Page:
Once you have determined that some action is necessary and that it must be based on economic returns, you are closer to deciding what form the recovery will take. You must, however, do more work to discover the extent of the damage, the corrective action necessary, and have enough data available to help you make the choice as to whether you need to go with a “hard” or “soft” recovery.
Formulate Your Recovery Plan
Basically, soft recovery is characterized by actions that have no major financial impact, such as reorganizing the project/contractor's team or improving work processes to improve productivity. Hard recovery requires that you expend extra resources to accelerate progress and recover the schedule.
Normally, the first attempt at recovery will be soft, as it generally utilizes existing resources, can be initiated and implemented quickly, and promises to achieve success at little or no extra cost—an attractive combination. However, if soft recovery continues too long, the probability of a successful hard recovery will be reduced and more funding may be required to achieve the same results. Therefore, you must recognize early when soft recovery is not achieving the required outcome to enable the project to move to hard recovery quickly. Establish the early warning signs and metrics that will indicate that a move into a hard recovery is required. Set criteria and a milestone for declaring success or failure of soft recovery, then move on.
Normally, the first attempt at recovery will be soft, as it generally utilizes existing resources, can be initiated and implemented quickly, and promises to achieve success at little or no extra cost—an attractive combination.
Some of the project methods and practices may have been either inadequate or poorly implemented. By quickly improving these processes, the project team can make a significant contribution to recovery. After this, identify actions that will save more than they cost. For example, if delays along the critical path are caused by late deliveries of equipment or materials, air freight may then be cheaper than keeping the construction team mobilized for a longer time. Each item on the critical (and converging) paths must be examined systematically, and ideas for such schedule improvements brainstormed (see sidebar, “Soft Side”).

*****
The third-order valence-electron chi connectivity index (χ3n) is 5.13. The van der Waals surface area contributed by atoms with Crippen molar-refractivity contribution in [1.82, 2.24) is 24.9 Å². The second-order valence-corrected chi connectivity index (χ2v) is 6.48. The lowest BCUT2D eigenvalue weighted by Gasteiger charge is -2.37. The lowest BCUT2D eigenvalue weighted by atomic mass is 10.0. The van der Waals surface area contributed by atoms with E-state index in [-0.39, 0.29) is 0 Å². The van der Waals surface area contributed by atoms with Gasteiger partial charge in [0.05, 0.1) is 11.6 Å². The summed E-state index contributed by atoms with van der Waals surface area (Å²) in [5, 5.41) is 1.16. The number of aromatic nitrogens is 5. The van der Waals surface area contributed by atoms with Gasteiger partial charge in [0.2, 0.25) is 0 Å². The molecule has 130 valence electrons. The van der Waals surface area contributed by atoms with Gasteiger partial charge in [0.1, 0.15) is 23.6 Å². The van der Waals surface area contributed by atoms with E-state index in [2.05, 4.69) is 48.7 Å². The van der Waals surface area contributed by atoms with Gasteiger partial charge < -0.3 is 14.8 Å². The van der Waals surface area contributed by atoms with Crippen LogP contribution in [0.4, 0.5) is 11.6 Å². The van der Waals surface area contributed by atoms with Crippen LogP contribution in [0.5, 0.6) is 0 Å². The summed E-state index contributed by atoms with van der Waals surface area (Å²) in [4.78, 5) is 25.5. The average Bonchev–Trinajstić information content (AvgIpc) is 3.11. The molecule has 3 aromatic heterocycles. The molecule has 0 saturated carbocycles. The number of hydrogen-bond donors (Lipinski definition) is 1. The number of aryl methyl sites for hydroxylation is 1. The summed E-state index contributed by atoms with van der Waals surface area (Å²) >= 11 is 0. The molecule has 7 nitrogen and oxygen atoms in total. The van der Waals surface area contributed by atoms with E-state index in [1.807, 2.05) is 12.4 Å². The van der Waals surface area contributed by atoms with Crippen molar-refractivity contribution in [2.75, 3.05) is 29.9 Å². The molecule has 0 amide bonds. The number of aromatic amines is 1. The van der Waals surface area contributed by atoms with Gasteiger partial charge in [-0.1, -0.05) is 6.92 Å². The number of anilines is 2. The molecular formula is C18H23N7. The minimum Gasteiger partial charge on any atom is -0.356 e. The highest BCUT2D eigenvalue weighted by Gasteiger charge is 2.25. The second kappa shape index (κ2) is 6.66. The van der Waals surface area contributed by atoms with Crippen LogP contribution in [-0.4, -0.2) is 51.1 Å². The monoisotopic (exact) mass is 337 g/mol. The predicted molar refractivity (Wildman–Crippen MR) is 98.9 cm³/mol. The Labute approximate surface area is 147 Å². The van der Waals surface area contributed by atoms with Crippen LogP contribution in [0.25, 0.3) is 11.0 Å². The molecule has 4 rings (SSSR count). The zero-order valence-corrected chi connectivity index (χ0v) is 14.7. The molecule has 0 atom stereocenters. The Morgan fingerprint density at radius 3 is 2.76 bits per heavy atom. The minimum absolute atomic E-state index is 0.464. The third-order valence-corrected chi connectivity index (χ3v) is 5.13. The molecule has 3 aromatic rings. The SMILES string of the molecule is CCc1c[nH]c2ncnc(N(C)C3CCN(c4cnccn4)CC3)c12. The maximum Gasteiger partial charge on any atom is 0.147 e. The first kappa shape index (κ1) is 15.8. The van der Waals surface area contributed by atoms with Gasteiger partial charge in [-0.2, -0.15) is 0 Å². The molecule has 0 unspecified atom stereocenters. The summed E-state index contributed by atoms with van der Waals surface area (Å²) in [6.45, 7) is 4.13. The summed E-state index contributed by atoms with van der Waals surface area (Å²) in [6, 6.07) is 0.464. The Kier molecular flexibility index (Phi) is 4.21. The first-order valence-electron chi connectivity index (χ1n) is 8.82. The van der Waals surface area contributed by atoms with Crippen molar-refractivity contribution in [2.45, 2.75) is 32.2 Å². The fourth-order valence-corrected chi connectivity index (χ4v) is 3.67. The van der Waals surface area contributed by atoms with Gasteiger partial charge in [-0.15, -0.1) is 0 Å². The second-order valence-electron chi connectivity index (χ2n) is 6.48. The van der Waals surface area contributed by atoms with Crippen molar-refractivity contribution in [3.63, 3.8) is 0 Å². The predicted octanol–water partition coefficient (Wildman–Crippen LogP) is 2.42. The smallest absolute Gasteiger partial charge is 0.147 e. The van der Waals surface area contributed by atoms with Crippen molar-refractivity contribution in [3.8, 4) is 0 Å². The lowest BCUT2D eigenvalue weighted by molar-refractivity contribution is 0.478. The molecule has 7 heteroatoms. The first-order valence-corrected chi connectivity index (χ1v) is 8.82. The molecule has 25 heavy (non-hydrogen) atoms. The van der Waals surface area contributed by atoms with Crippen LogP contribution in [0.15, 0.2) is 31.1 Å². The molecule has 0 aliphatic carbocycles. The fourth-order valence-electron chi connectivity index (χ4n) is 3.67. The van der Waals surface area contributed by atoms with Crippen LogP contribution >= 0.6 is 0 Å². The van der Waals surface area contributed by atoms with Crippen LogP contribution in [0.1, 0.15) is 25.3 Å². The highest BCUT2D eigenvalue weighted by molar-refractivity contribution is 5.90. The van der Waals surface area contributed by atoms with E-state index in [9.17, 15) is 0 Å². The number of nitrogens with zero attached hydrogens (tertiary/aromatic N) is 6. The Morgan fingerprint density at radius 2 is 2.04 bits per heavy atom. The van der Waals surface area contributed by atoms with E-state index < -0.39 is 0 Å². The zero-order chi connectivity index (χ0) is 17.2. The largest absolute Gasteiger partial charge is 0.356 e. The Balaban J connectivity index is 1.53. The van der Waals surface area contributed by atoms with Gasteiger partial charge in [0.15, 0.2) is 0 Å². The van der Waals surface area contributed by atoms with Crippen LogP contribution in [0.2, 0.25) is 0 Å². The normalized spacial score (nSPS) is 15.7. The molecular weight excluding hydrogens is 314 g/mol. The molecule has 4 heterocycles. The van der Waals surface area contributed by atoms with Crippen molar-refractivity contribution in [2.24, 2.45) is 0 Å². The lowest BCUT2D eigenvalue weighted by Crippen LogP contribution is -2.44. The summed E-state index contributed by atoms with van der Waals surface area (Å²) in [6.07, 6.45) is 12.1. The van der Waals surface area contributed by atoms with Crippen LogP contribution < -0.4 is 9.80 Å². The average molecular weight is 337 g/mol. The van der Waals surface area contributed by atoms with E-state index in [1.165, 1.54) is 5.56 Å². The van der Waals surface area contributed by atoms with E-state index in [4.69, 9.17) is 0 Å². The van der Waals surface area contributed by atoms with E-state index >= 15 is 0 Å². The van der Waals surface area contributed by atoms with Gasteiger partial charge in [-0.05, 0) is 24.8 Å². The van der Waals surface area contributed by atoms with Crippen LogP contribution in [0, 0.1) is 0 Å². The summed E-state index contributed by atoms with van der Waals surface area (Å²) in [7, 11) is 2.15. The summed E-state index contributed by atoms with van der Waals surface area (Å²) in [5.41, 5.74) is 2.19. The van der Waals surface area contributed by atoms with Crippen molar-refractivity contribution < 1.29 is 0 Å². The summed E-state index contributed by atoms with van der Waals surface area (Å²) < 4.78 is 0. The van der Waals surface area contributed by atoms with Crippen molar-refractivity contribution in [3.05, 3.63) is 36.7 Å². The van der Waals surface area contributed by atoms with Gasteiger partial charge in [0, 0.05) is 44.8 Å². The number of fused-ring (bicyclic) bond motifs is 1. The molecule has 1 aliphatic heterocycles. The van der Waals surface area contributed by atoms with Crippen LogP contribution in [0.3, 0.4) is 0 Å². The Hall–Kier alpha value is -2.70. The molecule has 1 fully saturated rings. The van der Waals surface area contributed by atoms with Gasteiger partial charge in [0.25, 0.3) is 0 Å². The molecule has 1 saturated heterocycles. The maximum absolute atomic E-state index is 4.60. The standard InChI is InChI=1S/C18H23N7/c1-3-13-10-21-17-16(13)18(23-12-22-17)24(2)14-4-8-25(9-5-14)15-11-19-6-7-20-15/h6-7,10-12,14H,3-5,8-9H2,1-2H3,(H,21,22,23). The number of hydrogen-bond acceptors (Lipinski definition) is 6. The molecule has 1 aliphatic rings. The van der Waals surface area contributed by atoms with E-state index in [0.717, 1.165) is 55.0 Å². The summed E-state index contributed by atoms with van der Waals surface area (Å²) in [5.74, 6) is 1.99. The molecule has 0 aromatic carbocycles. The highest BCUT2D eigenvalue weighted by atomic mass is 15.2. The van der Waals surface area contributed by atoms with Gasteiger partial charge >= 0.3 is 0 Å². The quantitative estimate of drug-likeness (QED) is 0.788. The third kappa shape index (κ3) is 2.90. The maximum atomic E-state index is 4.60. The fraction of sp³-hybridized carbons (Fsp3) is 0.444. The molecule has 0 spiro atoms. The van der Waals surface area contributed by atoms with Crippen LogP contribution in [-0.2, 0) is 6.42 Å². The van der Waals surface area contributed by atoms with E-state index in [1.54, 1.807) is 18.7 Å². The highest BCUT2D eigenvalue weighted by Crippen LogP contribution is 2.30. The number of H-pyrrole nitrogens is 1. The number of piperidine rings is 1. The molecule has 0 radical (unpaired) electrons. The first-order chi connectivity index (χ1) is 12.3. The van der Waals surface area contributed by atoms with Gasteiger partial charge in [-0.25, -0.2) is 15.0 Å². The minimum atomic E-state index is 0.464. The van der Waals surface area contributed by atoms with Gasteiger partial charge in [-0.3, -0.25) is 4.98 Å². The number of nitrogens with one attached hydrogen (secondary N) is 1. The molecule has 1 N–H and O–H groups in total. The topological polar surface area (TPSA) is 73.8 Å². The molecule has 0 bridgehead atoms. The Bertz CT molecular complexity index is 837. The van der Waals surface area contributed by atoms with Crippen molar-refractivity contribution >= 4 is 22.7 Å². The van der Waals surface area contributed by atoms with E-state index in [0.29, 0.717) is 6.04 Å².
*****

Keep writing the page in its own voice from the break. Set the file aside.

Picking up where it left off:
Successful project recovery requires special skills, cooperation and total project teamwork. Several critical factors can make or break the plan:
■ Check and double-check your project monitoring system to certify that progress is accurate
■ Ensure that your contractors and vendors are consulted and that they endorse the remedial plans toward recovery
■ Determine that the sequence of implementation (construction) is correct relative to the critical path
■ Get the stakeholders to sign a new charter document (with a budget appropriation and additional manpower loading plan attached) once the recovery plan is endorsed by the project team
■ Allow some float (as painful as it is) for the unexpected. “Murphy” doesn't leave the site during recovery plan execution.
■ Don't hesitate to bring on a few heavyweights to lead the plan execution. A recovery plan is needed often due to the shortcomings of the original staff.
Once you have exhausted this source of “self-funding” improvements, if you still don't believe you can recover the schedule, the next stage in cost/benefit analysis is used to decide whether or not to spend additional funds. Cash flow and interest payments are examined—later payments and earlier revenues from sales after startup (good) are weighed against the additional cost of the actions needed for recovery of the delay (bad). The outcome of this exercise will determine prudent fixes (see sidebar, “Hard Numbers”).